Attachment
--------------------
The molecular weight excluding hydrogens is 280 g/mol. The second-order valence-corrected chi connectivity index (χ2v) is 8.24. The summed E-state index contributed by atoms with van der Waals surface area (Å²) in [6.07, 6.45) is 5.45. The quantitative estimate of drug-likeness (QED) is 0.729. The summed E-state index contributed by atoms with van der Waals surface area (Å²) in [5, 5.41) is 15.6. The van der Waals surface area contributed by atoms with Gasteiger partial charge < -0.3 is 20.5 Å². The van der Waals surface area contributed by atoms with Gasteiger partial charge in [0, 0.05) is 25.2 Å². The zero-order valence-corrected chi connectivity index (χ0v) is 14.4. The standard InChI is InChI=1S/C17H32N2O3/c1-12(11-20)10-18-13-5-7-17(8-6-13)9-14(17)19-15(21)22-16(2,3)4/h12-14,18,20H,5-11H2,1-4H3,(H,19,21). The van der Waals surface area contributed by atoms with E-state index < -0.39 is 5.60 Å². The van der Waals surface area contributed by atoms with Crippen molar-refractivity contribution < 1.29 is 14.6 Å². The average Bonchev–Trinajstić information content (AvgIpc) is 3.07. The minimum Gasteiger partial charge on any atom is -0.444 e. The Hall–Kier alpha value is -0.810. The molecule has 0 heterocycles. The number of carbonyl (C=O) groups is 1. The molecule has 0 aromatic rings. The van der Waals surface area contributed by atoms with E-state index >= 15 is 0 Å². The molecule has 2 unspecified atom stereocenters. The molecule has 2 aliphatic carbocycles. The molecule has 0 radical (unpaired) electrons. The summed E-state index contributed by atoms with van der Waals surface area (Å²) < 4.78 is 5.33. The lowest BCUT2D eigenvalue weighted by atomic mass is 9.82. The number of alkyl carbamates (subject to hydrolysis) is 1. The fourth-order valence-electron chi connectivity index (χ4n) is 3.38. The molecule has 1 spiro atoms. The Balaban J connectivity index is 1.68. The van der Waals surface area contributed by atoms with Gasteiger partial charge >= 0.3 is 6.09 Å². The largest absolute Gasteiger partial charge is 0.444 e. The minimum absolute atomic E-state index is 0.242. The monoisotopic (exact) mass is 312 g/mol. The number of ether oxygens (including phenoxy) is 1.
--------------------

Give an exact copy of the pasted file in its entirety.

The molecular weight excluding hydrogens is 280 g/mol. The second-order valence-corrected chi connectivity index (χ2v) is 8.24. The summed E-state index contributed by atoms with van der Waals surface area (Å²) in [6.07, 6.45) is 5.45. The quantitative estimate of drug-likeness (QED) is 0.729. The summed E-state index contributed by atoms with van der Waals surface area (Å²) in [5, 5.41) is 15.6. The van der Waals surface area contributed by atoms with Gasteiger partial charge < -0.3 is 20.5 Å². The van der Waals surface area contributed by atoms with Gasteiger partial charge in [0, 0.05) is 25.2 Å². The zero-order valence-corrected chi connectivity index (χ0v) is 14.4. The standard InChI is InChI=1S/C17H32N2O3/c1-12(11-20)10-18-13-5-7-17(8-6-13)9-14(17)19-15(21)22-16(2,3)4/h12-14,18,20H,5-11H2,1-4H3,(H,19,21). The van der Waals surface area contributed by atoms with E-state index < -0.39 is 5.60 Å². The van der Waals surface area contributed by atoms with Crippen molar-refractivity contribution < 1.29 is 14.6 Å². The average Bonchev–Trinajstić information content (AvgIpc) is 3.07. The minimum Gasteiger partial charge on any atom is -0.444 e. The Hall–Kier alpha value is -0.810. The molecule has 0 heterocycles. The number of carbonyl (C=O) groups is 1. The molecule has 0 aromatic rings. The van der Waals surface area contributed by atoms with E-state index >= 15 is 0 Å². The molecule has 2 unspecified atom stereocenters. The molecule has 2 aliphatic carbocycles. The molecule has 0 radical (unpaired) electrons. The summed E-state index contributed by atoms with van der Waals surface area (Å²) < 4.78 is 5.33. The lowest BCUT2D eigenvalue weighted by atomic mass is 9.82. The number of alkyl carbamates (subject to hydrolysis) is 1. The fourth-order valence-electron chi connectivity index (χ4n) is 3.38. The molecule has 1 spiro atoms. The Balaban J connectivity index is 1.68. The van der Waals surface area contributed by atoms with Gasteiger partial charge >= 0.3 is 6.09 Å². The largest absolute Gasteiger partial charge is 0.444 e. The minimum absolute atomic E-state index is 0.242. The monoisotopic (exact) mass is 312 g/mol. The number of ether oxygens (including phenoxy) is 1.